Western Sahara Political System

The Western Sahara is a disputed territory in North Africa, bordered by Morocco, Mauritania and Algeria. It is the largest non-self-governing territory in the world and its exact legal status is still being determined. The majority of the population are indigenous Sahrawi people who have been living in the region for centuries. The area has seen a long history of conflict as Morocco has sought to annex it, resulting in a decades-long war for independence. In recent years, the United Nations has been involved in negotiations with both sides to try to bring about a peaceful solution to the conflict. However, no agreement has been reached and the situation remains unresolved. Visit countryaah for countries that start with letter W.

On January 30, 2004, Polisario was able to celebrate its 30th anniversary, and the same day routinely extended Minurso’s mandate in Western Sahara to April 30.

In October, the UN Security Council unanimously passed a resolution extending the UN mission to April 30, 2005. UN Secretary-General Kofi Annan stated in a report to the Council: dead end, in which the peace plan to give the people of Western Sahara autonomy is ». Ifht. in the presence of Minurso, Annan recommended that the status quo be maintained, or that at most 37 of the 203 military observers be withdrawn.

After 2 years of no rain or state visit, South Africa’s Foreign Minister Nkosazana Clarice Dlamini Zuma and a small committee representing the Tabo M’Beki government arrived at the Sahrawi camp. The visit was a strong call by the South African government, which has a high status within the African Cooperation Organization AU, to recognize Western Sahara’s right to self-determination, and demands for Morocco’s compliance with a number of UN resolutions, which it has so far ignored.

The fact that Algeria called on Morocco to respect Western Sahara’s right to self-determination meant that the summit of North African heads of state to be implemented in Libya at the end of May 2005 was postponed indefinitely. Otherwise, it should have been the first summit of its kind in a decade. At the same time, Polisario conducted a comprehensive demonstration of strength to show that the movement was willing to resume the armed struggle if necessary, and in response to the negotiation process being completely stalled. However, Morocco will easily be able to resume the armed struggle, and the force demonstration in Western Sahara’s capital therefore exhibited more clear discrepancies between Polisario’s leadership in exile and the leaders of Western Sahara.

In July 2005, Dutchman Peter van Walsum was appointed as the United Nations Secretary-General’s personal envoy and embarked on a tour of the region. In August, Polisario released 404 Moroccan prisoners of war, some of whom had spent more than 20 years in captivity in the refugee camps.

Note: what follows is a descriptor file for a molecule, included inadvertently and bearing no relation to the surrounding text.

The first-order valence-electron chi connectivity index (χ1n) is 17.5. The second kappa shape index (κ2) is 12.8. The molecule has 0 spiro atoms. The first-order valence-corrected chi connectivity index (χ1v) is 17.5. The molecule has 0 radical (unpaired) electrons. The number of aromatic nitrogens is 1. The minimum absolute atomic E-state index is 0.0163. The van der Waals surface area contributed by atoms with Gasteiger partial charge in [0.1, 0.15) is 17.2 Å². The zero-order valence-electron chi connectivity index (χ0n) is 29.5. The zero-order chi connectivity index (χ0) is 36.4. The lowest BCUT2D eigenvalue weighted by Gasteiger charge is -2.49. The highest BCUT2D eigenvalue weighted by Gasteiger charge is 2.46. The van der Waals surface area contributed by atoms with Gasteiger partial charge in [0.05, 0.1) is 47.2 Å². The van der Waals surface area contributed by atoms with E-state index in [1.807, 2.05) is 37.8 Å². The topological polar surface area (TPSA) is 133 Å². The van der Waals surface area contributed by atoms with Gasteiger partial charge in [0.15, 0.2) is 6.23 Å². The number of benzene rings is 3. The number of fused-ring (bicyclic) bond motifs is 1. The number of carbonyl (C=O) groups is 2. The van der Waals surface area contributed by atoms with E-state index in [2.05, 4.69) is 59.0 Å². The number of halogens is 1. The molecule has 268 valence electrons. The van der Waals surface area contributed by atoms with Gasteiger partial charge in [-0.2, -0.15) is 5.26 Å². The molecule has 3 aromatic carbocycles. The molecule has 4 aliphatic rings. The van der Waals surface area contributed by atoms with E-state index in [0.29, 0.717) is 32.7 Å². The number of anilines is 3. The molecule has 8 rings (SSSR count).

Communications Minister and Spokesman for the Government of Morocco, Nabil Benabdalá declared in October 2005 that Morocco “continues to envisage extensive autonomy (to the Sahara) within the framework of Morocco’s sovereignty and respect for the territorial integrity of the Kingdom”. See baglib.com for Western Sahara geography, climate, population, history and economy.

In April, the UN renewed MINURSO’s mandate once again, but the Kofi Annan report indicated that the World Organization was abandoning its hope of resolving the Western Sahara-Morocco conflict.

Despite the pessimistic mood in the UN, new negotiations between Morocco and Polisario were initiated in the first half of 2007. In June, delegations of both parties met for negotiations in New York. In July, Morocco declared its readiness to discuss “autonomy and nothing but autonomy”. Acc. However, the UN broker continued the negotiations without prior conditions.

In late 2009, Morocco conducted military maneuvers in Umm Dreiga, located in the ceasefire zone. It happened in violation of the ceasefire agreement.

The EU has signed agreements with Morocco on fishing in the waters off Western Sahara. In early 2010, a secret stamped report from the European Parliament’s Legal Office was leaked to the press. The report marks the fisheries agreement with Morocco as being in violation of international law.

In October, several thousand Sahrawi camps in Gdim Izik, a few kilometers from Laayoune, protested against the marginalization of the West Saharan population as well as the lack of jobs and housing. On November 8, Moroccan security forces attacked the camp being demolished and its inhabitants dispatched. Many residents got the hang of it and got their belongings destroyed. Immediately following this, unrest erupted in Laayoune. At least 13 were killed. The crew arrested about 200 who were subjected to torture and condescending treatment. 145 were charged with disturbing public order and 20 were transferred to a military court in Rabat.
In dissatisfaction with al Jazeera’s coverage of the Western Sahara conflict, Morocco closed the TV station’s office in the country.